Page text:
The Interior Ministry is drafting a law which will enable public spaces to be filmed for surveillance purposes as a reaction to deadly attacks in July, according to a newspaper report.

Eurowings union threatens cabin crew strike for Thursday
Photo: DPA.

A union representing cabin crews on Lufthansa's budget airline Eurowings has announced that strikes will start as of Thursday if ongoing contract negotiations continue to falter.

Merkel: murky internet giants distort perception of reality
Angela Merkel. Photo: DPA.

Chancellor Angela Merkel called on Tuesday for internet giants to make public their closely-guarded algorithms, claiming that they are not giving people diverse enough information.

Pegida leader 'paid court costs with group's money'
Pegida leader Lutz Bachmann. Photo: DPA.

The leader of the anti-Islam movement reportedly used money from Pegida's coffers to pay for two personal court cases, German media reported this week.

Anger as Berlin scraps Turkey concert on Armenia genocide
The Dresden Symphony Orchestra. Photo: DPA

Germany's foreign ministry Tuesday scrapped a planned symphony performance on the Armenian "genocide" in its Istanbul consulate, sparking accusations that it was caving in to Turkish pressure.

Obama to visit Berlin in last presidential trip to Germany
President Barack Obama and Chancellor Angela Merkel during a Berlin trip in 2013. Photo: DPA.

The White House announced on Tuesday that US President Barack Obama will be paying one last unexpected visit to the German capital - his last before he leaves office.

Hostility towards minorities 'widespread in Bavaria'
A village in southern Bavaria. Photo: DPA.

Hate and hostility towards groups deemed to be different are not just sentiments felt by fringe extremists, a new report on Bavaria shows.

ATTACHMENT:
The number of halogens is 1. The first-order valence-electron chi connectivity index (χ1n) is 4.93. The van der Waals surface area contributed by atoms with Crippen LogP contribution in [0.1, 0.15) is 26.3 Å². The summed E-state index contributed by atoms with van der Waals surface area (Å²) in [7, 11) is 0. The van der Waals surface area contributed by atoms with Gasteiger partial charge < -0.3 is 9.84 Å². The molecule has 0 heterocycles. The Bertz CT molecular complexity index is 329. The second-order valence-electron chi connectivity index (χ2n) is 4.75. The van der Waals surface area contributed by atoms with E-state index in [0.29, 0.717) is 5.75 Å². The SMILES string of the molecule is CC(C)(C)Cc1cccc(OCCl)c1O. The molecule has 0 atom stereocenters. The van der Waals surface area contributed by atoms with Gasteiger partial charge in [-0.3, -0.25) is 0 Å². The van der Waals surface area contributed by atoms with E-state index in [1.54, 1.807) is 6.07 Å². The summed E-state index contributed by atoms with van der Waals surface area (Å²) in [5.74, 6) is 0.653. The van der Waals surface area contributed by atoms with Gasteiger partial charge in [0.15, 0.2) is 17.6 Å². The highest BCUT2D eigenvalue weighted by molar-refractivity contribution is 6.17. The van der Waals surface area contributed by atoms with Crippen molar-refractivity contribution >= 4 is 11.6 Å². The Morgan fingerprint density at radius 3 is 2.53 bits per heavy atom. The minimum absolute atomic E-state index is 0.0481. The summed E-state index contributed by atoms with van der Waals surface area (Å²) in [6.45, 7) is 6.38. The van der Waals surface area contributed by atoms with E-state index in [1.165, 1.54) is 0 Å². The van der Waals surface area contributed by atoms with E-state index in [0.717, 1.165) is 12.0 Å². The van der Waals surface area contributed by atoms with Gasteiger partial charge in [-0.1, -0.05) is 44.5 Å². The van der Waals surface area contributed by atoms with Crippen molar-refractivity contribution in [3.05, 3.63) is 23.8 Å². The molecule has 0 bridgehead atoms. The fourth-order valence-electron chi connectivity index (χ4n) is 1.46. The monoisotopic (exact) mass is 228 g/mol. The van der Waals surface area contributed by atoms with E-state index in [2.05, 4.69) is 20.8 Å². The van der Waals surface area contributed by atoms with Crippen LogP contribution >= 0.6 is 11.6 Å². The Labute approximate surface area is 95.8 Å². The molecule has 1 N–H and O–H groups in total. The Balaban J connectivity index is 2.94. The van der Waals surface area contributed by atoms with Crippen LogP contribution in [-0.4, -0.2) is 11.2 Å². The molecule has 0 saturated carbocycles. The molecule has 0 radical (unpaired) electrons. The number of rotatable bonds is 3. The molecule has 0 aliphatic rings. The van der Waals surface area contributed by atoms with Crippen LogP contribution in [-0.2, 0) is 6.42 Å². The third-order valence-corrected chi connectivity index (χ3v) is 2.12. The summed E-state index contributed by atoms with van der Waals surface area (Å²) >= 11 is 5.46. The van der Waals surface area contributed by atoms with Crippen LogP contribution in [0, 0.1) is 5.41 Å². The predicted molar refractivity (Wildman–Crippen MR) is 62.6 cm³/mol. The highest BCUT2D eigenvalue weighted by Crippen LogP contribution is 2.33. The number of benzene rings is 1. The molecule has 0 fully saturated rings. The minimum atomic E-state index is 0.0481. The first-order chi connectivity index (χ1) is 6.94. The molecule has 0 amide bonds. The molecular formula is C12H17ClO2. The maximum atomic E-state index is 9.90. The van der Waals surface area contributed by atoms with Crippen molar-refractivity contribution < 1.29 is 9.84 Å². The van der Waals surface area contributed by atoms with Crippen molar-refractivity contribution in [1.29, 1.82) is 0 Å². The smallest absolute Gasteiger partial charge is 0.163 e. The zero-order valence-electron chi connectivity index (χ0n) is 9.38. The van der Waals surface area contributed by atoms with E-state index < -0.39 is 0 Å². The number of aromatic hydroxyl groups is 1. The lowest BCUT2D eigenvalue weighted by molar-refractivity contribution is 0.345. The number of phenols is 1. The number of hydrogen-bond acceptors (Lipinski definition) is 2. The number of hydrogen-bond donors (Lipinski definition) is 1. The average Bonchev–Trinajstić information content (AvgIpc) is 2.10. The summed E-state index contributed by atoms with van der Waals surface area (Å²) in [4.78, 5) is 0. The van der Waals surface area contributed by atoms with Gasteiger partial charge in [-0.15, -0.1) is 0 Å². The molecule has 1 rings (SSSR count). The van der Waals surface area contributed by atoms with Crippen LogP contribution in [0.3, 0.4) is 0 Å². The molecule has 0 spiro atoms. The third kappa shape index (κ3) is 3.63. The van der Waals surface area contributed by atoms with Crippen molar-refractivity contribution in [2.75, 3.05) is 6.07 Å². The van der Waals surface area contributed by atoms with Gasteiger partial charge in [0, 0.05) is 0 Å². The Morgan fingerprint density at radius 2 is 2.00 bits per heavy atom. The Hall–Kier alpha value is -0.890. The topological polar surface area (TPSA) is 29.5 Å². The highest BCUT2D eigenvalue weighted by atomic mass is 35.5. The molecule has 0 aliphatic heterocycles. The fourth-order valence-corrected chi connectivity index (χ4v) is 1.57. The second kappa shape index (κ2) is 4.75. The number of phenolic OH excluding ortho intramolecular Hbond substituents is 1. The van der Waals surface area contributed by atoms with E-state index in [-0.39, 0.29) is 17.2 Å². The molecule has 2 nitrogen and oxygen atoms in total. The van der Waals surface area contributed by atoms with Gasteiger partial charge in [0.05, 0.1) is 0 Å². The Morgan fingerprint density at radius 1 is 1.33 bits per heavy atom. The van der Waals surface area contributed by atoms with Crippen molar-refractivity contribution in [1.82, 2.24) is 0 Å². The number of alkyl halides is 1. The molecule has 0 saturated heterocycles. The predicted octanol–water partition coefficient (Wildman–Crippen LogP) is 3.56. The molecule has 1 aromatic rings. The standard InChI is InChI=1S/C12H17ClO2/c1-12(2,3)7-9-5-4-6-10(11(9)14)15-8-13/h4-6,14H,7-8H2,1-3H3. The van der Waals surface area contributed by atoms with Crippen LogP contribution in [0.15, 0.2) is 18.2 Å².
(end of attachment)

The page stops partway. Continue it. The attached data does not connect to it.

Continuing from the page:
Hated RB Leipzig emerge as shock challengers to Bayern
RB Leipzig. Photo: DPA

RB Leipzig's remarkable unbeaten start to the Bundesliga season has seen them suddenly emerge at the head of the pack chasing reigning champions and league leaders Bayern Munich.

Munich taxi driver in hospital after attack by British tourists
Photo: DPA

A taxi driver had to be hospitalized in Munich on Monday evening after three British tourists refused to pay their fare and then attacked him.

German police carry out nationwide anti-terror raids
Police outside a building in Jena during raids on Tuesday. Photo: DPA

Police forces in five German states carried out raids on Tuesday morning with the aim of tackling the financing of terror groups, police in Thuringia have reported.

Germany's 10 most weird and wonderful landmarks
Sponsored Article
Last chance to vote absentee in the US elections
10 things you never knew about socialist East Germany
How Germans fell in love with America's favourite squash
How I ditched London for Berlin and became a published author
12 clever German idioms that'll make you sound like a pro
23 fascinating facts you never knew about Berlin
9 unmissable events to check out in Germany this October
10 things you never knew about German reunification
10 things you're sure to notice after an Oktoberfest visit
Germany's 10 most Instagram-able places
15 pics that prove Germany is absolutely enchanting in autumn
10 German films you have to watch before you die
6 things about Munich that’ll stay with you forever
10 pieces of German slang you'll never learn in class
Ouch! Naked swimmer hospitalized after angler hooks his penis
Six reasons why Berlin is now known as 'the failed city'
15 tell-tale signs you’ll never quite master German
7 American habits that make Germans very, very uncomfortable
Story of a fugitive cow who outwitted police for weeks before capture
Eleven famous Germans with surnames that'll make your sides split
The best ways to get a visa as an American in Germany
jobs available
Toytown Germany
Germany's English-speaking crowd